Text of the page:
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Size-dependent male reproductive success and size-assortative mating in the midwife toad Alytes obstetricans

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image of Amphibia-Reptilia

In a field population of the midwife toad, Alytes obstetricans, a temperate zone species with extensive paternal care, size-assortative mating was observed. During the more favourable mating season of 1987, larger males carried bigger single clutches, as expected from assortative matings. Furthermore, larger males experienced higher mating success over the whole season as well as during single egg carrying intervals. However, during the extraordinarily dry breeding period of 1988, no size-related male mating success was found. Males were in both years highly successful caretakers as far as hatching success of the tadpoles was concerned. Brood care was associated with conditional costs for egg-carrying males in 1988, but not in 1987. Neither hatching success nor hatching size of the tadpoles were correlated with male size. Possible causes, leading to the observed mating advantage of larger-sized males in some years, but not in others, are discussed.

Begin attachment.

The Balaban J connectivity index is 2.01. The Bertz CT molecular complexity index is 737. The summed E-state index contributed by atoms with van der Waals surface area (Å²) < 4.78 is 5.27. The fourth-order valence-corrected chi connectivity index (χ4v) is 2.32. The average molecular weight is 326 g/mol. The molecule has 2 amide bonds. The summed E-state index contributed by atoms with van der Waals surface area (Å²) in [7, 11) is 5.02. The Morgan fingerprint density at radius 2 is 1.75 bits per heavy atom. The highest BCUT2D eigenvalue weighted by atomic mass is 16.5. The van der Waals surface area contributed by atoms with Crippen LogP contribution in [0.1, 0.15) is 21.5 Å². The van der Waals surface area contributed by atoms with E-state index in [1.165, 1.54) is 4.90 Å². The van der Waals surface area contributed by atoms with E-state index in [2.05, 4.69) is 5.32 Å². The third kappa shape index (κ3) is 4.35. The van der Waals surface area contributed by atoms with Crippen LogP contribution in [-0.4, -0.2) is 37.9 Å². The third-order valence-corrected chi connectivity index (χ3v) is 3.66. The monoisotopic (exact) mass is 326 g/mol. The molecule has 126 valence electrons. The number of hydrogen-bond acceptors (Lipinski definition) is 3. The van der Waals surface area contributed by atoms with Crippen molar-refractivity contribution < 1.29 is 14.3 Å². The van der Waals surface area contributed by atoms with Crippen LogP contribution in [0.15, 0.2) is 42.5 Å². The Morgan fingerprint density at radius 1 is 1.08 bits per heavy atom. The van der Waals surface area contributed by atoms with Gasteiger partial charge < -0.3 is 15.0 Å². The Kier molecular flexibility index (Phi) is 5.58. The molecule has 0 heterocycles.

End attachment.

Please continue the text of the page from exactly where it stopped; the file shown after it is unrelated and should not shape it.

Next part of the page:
Affiliations: 1: Theodor-Boveri-Institut, Lehrstuhl Zoologie , Biozentrum, Am Hubland, D-97074 Würzburg, Germany


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